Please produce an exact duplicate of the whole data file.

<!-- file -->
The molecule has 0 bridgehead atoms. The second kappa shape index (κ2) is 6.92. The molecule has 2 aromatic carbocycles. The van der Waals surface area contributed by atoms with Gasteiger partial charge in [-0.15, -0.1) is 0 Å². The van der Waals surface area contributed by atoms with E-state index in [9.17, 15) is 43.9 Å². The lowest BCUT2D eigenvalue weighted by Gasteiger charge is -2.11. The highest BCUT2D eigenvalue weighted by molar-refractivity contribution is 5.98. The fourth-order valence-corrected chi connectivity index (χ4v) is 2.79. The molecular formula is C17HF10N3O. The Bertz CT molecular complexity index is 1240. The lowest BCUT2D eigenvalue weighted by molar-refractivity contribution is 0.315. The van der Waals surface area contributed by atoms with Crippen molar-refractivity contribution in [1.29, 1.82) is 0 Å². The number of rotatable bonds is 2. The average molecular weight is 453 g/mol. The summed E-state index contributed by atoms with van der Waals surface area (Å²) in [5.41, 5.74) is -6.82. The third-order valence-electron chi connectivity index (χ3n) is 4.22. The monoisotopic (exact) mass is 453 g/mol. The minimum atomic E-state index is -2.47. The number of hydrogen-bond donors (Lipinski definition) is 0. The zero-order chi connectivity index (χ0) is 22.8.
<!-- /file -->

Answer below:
The molecule has 0 bridgehead atoms. The second kappa shape index (κ2) is 6.92. The molecule has 2 aromatic carbocycles. The van der Waals surface area contributed by atoms with Gasteiger partial charge in [-0.15, -0.1) is 0 Å². The van der Waals surface area contributed by atoms with E-state index in [9.17, 15) is 43.9 Å². The lowest BCUT2D eigenvalue weighted by Gasteiger charge is -2.11. The highest BCUT2D eigenvalue weighted by molar-refractivity contribution is 5.98. The fourth-order valence-corrected chi connectivity index (χ4v) is 2.79. The molecular formula is C17HF10N3O. The Bertz CT molecular complexity index is 1240. The lowest BCUT2D eigenvalue weighted by molar-refractivity contribution is 0.315. The van der Waals surface area contributed by atoms with Crippen molar-refractivity contribution in [1.29, 1.82) is 0 Å². The number of rotatable bonds is 2. The average molecular weight is 453 g/mol. The summed E-state index contributed by atoms with van der Waals surface area (Å²) in [5.41, 5.74) is -6.82. The third-order valence-electron chi connectivity index (χ3n) is 4.22. The monoisotopic (exact) mass is 453 g/mol. The minimum atomic E-state index is -2.47. The number of hydrogen-bond donors (Lipinski definition) is 0. The zero-order chi connectivity index (χ0) is 22.8.